NASA is putting your artwork on an asteroid, because why not

Hope the aliens are impressed with our creativity.
Hope the aliens are impressed with our creativity.
Image: NASA/Goddard/Chris Meaney
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Mankind’s artistic expression is too beautiful to be confined to our home planet. To that end, NASA is putting an art gallery on 101955 Bennu. No, that’s not the bizarre name of a Brooklyn warehouse. It’s an asteroid.

As part of its “We the Explorers” campaign, the US space agency is taking digital art submissions to put onto a chip that will travel inside of a space probe and touch down on the surface of Bennu. The spacecraft, OSIRIS-REx, will launch in September and take two years to get there. In 2019, it’ll take a sample from the asteroid, becoming the first space probe in history to do so. During its brief stay on Bennu, any life forms can take in the traveling art exhibit, should they wish.

On its return home in 2023, the spacecraft will jettison the sample capsule, so it can fall back down to Earth for scientists to study. The remainder of the spacecraft, including the digital art gallery, will move into orbit around the sun where it’ll remain until the end of time or until aliens find it—whichever comes first.

“Space exploration is an inherently creative activity,” said Dante Lauretta, principal investigator for OSIRIS-REx, in a NASA press release. “We are inviting the world to join us on this great adventure by placing their art work on the OSIRIS-REx spacecraft, where it will stay in space for millennia.”

The theme of the space gallery is “what it means to be an explorer.” Artists around the world can send their paintings, poems, songs, or videos to the OSIRIS-REx Twitter or Instagram accounts. The deadline to submit is March 20.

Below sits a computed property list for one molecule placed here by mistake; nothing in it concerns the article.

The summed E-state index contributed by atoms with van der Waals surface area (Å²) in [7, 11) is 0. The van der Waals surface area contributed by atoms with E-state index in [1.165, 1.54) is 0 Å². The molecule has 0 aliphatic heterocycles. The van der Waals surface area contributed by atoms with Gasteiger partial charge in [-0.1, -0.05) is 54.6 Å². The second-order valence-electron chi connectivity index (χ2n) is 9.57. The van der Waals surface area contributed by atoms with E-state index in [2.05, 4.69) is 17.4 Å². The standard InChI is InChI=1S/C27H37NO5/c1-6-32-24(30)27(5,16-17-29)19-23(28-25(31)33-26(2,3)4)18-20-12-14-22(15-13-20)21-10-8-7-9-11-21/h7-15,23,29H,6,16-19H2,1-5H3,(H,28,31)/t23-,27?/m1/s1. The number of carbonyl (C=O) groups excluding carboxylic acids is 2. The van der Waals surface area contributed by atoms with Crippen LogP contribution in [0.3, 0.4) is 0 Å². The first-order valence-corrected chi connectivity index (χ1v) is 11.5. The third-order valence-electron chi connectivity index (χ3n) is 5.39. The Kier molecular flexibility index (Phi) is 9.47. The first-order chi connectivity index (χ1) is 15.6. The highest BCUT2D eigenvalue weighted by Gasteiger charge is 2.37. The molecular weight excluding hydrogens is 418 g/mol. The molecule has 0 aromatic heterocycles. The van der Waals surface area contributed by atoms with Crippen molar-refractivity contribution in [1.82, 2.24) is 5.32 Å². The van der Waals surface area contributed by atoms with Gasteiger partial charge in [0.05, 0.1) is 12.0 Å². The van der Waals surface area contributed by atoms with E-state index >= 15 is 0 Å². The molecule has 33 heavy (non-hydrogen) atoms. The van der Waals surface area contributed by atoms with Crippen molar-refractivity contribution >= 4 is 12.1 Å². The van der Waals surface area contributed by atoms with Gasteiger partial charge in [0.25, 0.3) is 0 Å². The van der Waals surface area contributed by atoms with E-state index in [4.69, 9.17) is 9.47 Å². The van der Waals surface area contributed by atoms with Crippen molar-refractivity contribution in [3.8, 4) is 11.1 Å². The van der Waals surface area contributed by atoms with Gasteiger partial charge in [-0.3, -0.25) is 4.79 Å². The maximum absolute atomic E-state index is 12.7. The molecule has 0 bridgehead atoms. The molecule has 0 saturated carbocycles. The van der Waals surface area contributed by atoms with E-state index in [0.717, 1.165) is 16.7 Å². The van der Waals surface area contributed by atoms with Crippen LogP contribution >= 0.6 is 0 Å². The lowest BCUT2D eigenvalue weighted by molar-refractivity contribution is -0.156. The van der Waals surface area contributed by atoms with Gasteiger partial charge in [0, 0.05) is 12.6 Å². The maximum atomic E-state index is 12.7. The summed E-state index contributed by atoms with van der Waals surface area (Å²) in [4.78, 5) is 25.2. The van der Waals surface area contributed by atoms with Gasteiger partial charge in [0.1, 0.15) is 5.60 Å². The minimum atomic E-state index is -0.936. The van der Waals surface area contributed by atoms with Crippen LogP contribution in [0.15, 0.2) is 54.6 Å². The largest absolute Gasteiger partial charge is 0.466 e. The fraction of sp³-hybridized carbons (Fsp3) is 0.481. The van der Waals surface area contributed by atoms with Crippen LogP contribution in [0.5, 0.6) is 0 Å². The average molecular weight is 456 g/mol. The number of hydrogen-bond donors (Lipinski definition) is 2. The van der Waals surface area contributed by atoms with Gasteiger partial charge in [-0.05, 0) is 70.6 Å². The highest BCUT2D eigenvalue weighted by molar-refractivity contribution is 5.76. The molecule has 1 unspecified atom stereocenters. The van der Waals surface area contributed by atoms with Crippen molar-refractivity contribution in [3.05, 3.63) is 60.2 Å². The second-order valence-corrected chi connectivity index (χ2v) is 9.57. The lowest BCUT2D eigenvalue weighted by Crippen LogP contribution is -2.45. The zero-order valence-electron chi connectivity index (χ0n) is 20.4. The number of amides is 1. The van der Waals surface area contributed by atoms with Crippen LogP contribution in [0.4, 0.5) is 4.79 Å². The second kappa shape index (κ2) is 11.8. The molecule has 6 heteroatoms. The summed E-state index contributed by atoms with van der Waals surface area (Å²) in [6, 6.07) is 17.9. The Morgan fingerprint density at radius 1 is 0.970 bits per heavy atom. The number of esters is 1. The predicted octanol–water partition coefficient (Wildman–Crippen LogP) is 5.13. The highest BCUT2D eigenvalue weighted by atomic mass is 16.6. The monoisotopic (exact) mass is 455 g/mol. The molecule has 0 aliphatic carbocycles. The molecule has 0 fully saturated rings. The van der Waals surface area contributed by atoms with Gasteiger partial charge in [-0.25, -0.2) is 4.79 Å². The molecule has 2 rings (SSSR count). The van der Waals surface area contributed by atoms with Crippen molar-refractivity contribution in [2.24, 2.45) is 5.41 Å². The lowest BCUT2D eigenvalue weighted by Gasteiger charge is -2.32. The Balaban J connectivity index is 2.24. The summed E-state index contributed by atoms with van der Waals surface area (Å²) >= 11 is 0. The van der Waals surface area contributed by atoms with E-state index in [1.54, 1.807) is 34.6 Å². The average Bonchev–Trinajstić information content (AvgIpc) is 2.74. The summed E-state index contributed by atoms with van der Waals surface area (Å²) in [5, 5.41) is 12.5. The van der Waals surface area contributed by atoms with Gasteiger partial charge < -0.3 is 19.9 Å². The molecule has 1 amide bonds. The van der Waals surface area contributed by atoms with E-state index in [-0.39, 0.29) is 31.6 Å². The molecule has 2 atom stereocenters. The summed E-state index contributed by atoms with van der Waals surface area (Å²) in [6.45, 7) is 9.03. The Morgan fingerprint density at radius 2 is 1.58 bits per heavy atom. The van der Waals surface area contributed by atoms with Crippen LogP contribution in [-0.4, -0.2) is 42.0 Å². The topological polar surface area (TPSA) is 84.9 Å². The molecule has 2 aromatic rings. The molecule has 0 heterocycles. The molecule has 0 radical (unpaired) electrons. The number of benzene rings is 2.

It might seem silly, or even pointless, to send an art gallery into space, just because. But the initiative gets a lot more people interested in NASA and its missions, and OSIRIS-REx sounds like an important one. Researchers are hoping the sample from Bennu will contain organic molecules like amino acids, which can tell us a lot about how life begins and the likelihood that life exists elsewhere in the solar system.

Bennu, which is 492 meters in diameter, passed within just 35,400 kilometers (22,000 miles) of Earth in 2013—that’s less than a tenth of the distance from here to the moon. Astronomers believe there’s a high probability that it will collide with Earth in 2182. Still, “high probability” for an asteroid is still, generally speaking, a low probability. Right now, there’s roughly a 1 in 2,700 chance that Bennu hits us in the 22nd century.

Potential armageddon aside, this is just the latest initiative in a long line of NASA sending your stuff to space. NASA famously sent a number of images, sounds, and songs—from a variety of languages and cultures—with the Voyager spacecraft in 1977. In 2010, the space agency sent thousands of faces aboard the final two flights of the space shuttle. And in 2014, the it sent thousands of names on a microchip aboard the Orion spacecraft’s inaugural flight. NASA also sent a copy of the script to The Martian on that flight.